I’ve been skeptical for a while of the Disney live-action-remake-moneymaking-wave that everyone seems to be riding on, so I wasn’t particularly excited for Guy Richie’s Aladdin. The trailer left me unimpressed and somewhat overwhelmed, but I decided to give it a shot anyway. I was pleasantly surprised that I enjoyed it more than I expected to!
The beginning was a little shaky, grounding itself as a new perspective on something familiar – throwing us straight into the boy-meets-girl story-line, so it isn’t quite a “whole new world”, but I’m not expecting that from any Disney nostalgia-fest. The plot also follows the original animated film, reusing elements of the script and characterization. Some of this works – if it’s not broken, etc. – but sometimes it included a few stereotypes that should have been erased. The new characters, songs and dialogue (especially those centered around the female characters) are relevant to a modern audience, focusing on women’s rights and empowerment to address the sexist tones of the original, where Princess Jasmine (Naomi Scott) had been the only main speaking female character. However, the remake still fails to pass the Bechdel Test; the additional female handmaiden translates to me like a “boy-obsessed” teenager.
With that being said, I was very impressed by the cast with Mena Massoud really standing-out as a newcomer. I found that he really embodied the awkward yet adorable character of Aladdin for a new audience. Will Smith did his best to fill the very large shoes that Robin Williams left behind with his beloved vision of the Genie; at times the script fell a little flat, as it really required the original chaotic energy that Williams brought through his constant improvisation and the character being built around his humor.
Still, there was some excellent new content from Smith bringing elements of his own personality into the character – especially shining in the somewhat improvised and definitely awkward “jam” scene. Some musical scenes and characters definitely look better through the art of animation, so I was very distracted whenever the blue-version of Genie was on screen – it felt out of sync, on a similar level as glitchy video game.
Another character I really focused on is Jafar. As an all-round Disney fanatic, my favorites are always the villains and always feel let down with the live-action incarnations. Patrick Stewart apparently campaigned for the role after regretting turning it down in 1992; given the backlash to rumors of Tom Hardy, though, this probably wouldn’t have been well-received, and would have taken away from the 90% non-white cast. Regardless, Marwan Kenzari (also known as “Hot Jafar” on set) performed well with the script and direction he was given.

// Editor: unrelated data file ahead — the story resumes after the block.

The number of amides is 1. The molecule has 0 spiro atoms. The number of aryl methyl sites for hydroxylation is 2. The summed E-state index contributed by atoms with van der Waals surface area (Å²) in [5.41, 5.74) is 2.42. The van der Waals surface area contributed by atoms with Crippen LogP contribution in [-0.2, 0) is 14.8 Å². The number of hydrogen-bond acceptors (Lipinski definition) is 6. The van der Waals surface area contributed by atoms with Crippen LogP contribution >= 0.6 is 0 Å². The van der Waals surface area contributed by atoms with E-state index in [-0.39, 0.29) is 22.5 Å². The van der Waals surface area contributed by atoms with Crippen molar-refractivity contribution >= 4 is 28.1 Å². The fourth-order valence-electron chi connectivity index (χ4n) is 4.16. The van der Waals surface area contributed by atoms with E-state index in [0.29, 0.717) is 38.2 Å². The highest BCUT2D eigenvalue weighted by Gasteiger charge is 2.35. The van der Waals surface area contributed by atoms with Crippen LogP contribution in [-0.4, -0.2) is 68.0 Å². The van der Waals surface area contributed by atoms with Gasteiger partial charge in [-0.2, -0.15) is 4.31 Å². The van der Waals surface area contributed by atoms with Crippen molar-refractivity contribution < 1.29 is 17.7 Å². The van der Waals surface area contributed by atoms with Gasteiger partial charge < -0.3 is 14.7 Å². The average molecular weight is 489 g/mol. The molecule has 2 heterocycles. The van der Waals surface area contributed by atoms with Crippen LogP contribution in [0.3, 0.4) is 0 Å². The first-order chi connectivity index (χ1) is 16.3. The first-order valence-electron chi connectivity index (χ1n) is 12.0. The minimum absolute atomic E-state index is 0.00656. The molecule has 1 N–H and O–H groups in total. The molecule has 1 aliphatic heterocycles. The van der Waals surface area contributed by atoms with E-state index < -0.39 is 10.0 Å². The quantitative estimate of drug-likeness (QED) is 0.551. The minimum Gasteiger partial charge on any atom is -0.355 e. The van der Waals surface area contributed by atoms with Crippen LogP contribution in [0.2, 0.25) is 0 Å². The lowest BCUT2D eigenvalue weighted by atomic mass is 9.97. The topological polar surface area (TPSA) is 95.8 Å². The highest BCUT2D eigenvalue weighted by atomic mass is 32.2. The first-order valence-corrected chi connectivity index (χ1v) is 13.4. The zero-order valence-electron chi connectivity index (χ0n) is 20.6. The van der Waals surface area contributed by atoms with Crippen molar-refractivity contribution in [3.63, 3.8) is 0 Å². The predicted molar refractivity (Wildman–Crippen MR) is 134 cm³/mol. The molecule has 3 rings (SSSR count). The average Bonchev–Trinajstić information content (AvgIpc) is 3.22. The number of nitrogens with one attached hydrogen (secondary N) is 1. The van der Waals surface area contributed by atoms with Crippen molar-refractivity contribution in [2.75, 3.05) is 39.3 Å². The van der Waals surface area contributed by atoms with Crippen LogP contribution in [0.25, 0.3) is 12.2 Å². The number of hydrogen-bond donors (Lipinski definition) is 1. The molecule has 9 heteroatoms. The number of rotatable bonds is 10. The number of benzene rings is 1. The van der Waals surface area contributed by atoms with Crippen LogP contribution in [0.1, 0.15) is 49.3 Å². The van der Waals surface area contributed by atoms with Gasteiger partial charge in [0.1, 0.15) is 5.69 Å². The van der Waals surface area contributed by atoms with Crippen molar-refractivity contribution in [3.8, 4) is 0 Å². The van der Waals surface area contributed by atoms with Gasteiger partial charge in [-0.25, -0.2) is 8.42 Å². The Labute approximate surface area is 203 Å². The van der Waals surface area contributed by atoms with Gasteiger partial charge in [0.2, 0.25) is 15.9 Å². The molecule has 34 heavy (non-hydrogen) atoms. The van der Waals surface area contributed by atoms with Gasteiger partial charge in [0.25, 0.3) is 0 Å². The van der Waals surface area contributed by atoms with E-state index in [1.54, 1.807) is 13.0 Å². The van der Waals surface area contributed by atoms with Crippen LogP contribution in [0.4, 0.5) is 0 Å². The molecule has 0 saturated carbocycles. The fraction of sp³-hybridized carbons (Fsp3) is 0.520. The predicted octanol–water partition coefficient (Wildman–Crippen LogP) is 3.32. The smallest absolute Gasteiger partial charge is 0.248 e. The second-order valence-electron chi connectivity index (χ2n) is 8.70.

I do find that live-action villains aren’t nearly as expressive and the on-screen villainy isn’t as intense; with the remakes I feel there’s more pressure to be realistic with a physical performance rather than voice-acting, and perhaps the fear of embarrassment is a factor with portraying an exaggerated villain if the risk doesn’t pay off. I was disappointed that they didn’t include the over-the-top “Prince Ali” villainous reprise (the one part that gives Jafar a rare musical moment!). The villains are usually the most memorable characters for me, so I’m surprised that he was outshone by a CGI carpet.
The singing ability across the cast was, again, better than I expected; after being let down with the huge amount of auto-tune in the Beauty and the Beast remake, it was a nice surprise to find that the songs sounded natural, though the additional songs felt very modern compared to the rest of the score. I will admit I really enjoyed “Prince Ali” as it’s one of my favorite Disney songs; it translated really well as a live-action piece with the energy and vibrancy it brought to the screen.
The traditional dancing and costuming also brought this vibrant energy throughout the film – bringing elements from the Broadway musical. It’s something I feel doesn’t stand out in the animated version as all of the characters appear in the same style throughout, so here, Jasmine’s extensive costume changes and the party scene gave the opportunity to portray the culture on-screen further to a broader mainstream audience.
However, comparing this vibrancy to the CGI locations, scenes seemed very busy and cluttered – and this was certainly the case in some locations, with the Cave of Wonders’ background scenery taking my concentration away from the plot (although of course, anyone who’s seen CGI blue Will might think that’s a good thing). The scene cluttering was my major gripe for the film as a whole; sometimes there was too much happening with questionable editing choices, sometimes scenes felt bland without the vibrant colors which the fictional Agrabah setting could lend itself to.
So if you’re looking for a familiar, fun, family-friendly film to fill your time – Disney’s live-action reincarnation of Aladdin might be the movie to grant your wishes. It isn’t a whole new take on ‘One Thousand and One Nights’, whilst including small links to the other stories; I wouldn’t describe it as a Cave of Wonders, more like a Diamond in the Rough of Disney remakes – however, you could always watch the animated film straight after like I did.
Aladdin is now available in theaters worldwide.